21 January 2000
Subsidy change is bad for wildlife

by Isabel Davies

CHANGES to subsidy rules for field margins are out of step with governments environmental objectives, according to conservationists.

The Royal Society for the Protection of Birds said it was concerned about a new rule which says standard field boundaries must be under two metres.

The organisation believes farmers will choose to remove habitat rather than risk losing subsidy and has written to MAFF asking for it to be reviewed.

Previously, MAFF has allowed farmers to claim the full Ordnance Survey area when fields were fully utilised according to customary agricultural practices.

But it now claims that field boundaries are now extending beyond a customary distance so the area planted is much less than the designated OS size.

Uncropped areas will no longer be considered customary if the distance from the centre of the boundary to the crop or forage area is over two metres.

For subsidy purposes, the field boundary is considered to be the area between the recognised centre of the boundary.

The new rules are set out in part one of the ministrys new Arable Area Payments guide which was sent to farmers last month.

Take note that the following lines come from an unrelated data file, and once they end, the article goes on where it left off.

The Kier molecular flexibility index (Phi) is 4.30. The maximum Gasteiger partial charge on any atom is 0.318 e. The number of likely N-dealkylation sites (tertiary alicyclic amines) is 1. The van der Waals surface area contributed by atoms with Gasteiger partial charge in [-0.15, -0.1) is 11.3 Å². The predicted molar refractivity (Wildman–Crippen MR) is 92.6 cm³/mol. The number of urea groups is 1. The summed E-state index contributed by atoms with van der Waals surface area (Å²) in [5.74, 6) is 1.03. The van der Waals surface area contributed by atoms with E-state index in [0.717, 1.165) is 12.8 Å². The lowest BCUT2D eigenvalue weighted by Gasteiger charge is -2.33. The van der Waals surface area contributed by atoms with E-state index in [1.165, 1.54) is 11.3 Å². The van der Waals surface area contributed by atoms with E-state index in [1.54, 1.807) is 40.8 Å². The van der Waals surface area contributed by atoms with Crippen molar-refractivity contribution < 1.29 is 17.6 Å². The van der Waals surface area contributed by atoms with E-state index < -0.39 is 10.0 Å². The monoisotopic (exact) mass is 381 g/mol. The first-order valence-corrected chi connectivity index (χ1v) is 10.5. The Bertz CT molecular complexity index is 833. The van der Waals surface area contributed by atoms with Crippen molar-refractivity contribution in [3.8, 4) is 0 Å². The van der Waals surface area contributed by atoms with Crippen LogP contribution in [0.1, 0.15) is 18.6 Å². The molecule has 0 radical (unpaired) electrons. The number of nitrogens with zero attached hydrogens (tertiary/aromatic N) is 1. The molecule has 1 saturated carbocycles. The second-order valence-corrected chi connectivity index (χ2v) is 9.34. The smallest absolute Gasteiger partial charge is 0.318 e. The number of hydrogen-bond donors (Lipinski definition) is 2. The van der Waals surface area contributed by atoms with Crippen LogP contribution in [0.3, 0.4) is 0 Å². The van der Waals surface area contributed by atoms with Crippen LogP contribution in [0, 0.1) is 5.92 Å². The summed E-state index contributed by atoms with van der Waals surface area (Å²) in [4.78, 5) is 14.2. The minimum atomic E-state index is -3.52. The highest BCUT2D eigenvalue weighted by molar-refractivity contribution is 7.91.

As a result of the change, the ministry has already highlighted that there could be problems with set-aside if farmers choose to take up the 10m or 20m options.

If the strip is next to a boundary that is wider than 2m, the resultant deductions will take it under the minimum width and disqualify it as set-aside.

As a result farmers could lose some of their payments on other crops, it says.

According to Hannah Bartram, agricultural policy officer for the RSPB, government officials have shot themselves in the foot with the new rule.

This is a very rash and detrimental decision given it has been proven that hedgerows are valuable habitat for wildlife and farmland birds.

Jill Hopkinson, technical information officer for the Farming and Wildlife Advisory Group agreed.

Farmers would be more likely to cut back hedges because they could not afford to lose payments, she said.

But you cant blame farmers for wanting to look after their interests..

Jonathan Pettit of the National Farmers Union admitted there was little chance of the rule being changed.